Page Layout of a Website
It can be sure that a part of the user interface design is affected by the quality and dynamic ability of the page layout, a designer may also consider whether the site’s page layout should remain consistent on different pages of a website when designing the layout. At beginning, the designers can decide to have fixed-width websites which generally have the same set width to match the current most popular browser window, at the current most popular screen resolution, on the current most popular monitor size and the current most popular need of users. In some cases, most pages are also center-aligned for concerns of aesthetics on larger screens.
Fluid layouts became a trend around 2000 as an alternative to html-table-based layouts and grid-based design in both interface design and coding technique, but they were very slow to be adopted as the designers had no control over screen reading devices and varying window sizes. Accordingly, a design may be broken down into units (header, footer, menu, content blocks, sidebars or embedded advertising area) that are sent to the browser and will be fitted into display window or screen size by the browser, as best it can.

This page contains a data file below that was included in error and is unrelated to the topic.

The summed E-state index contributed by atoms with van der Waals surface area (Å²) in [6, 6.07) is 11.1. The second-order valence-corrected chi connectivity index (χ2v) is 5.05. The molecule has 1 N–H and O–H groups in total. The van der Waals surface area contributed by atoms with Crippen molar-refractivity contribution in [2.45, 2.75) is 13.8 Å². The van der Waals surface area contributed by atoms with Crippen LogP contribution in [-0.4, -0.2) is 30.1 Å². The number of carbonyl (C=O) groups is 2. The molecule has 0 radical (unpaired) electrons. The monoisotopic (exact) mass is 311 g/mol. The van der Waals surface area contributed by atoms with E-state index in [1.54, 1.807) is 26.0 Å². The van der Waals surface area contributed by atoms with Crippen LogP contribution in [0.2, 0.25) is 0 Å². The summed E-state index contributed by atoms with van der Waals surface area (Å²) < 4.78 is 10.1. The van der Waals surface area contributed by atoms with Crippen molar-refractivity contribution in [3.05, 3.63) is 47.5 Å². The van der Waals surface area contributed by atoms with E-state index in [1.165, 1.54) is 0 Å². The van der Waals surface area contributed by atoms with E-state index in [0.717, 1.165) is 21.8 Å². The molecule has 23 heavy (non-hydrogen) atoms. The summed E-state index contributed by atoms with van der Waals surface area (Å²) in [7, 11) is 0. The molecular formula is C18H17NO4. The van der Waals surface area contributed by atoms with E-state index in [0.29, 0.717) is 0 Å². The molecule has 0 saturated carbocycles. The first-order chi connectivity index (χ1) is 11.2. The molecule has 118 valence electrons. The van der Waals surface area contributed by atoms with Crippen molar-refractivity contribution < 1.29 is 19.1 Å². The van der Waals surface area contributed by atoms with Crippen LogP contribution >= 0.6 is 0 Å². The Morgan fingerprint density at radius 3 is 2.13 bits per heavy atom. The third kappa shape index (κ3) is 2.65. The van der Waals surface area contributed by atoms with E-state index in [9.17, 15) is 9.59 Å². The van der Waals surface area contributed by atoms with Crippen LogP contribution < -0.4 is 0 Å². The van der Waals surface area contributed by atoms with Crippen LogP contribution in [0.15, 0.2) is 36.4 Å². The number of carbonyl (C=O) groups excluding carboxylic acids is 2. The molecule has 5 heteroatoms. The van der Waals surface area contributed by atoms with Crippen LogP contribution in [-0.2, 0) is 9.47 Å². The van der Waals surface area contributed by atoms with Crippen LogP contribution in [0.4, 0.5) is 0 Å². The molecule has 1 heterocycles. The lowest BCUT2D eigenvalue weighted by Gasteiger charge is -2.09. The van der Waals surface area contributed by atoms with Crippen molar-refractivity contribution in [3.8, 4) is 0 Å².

As the browser does recognize the details of the reader’s screen (window size, image size and font size relative to window etc.) the browser can make user-specific layout adjustments to fluid layouts, but not fixed-width layouts and this was a new experience for the users. Such a display may also often change the relative position of major content units, sidebars may be displaced below body text rather to the side of it. This is a more flexible and useful display than a hard-coded grid-based layout that doesn’t fit the device window. In particular, the relative position of content blocks may change or differ while leaving the content within the block unaffected. This also minimizes the user’s need to horizontally scroll the page, and help to optimize the use of a website.
Responsive design was a new top approach to website design in 2012, based on the power of CSS3, and a deeper level of per-device specification within the page’s stylesheet through a progressive enhancement use of the CSS media queries.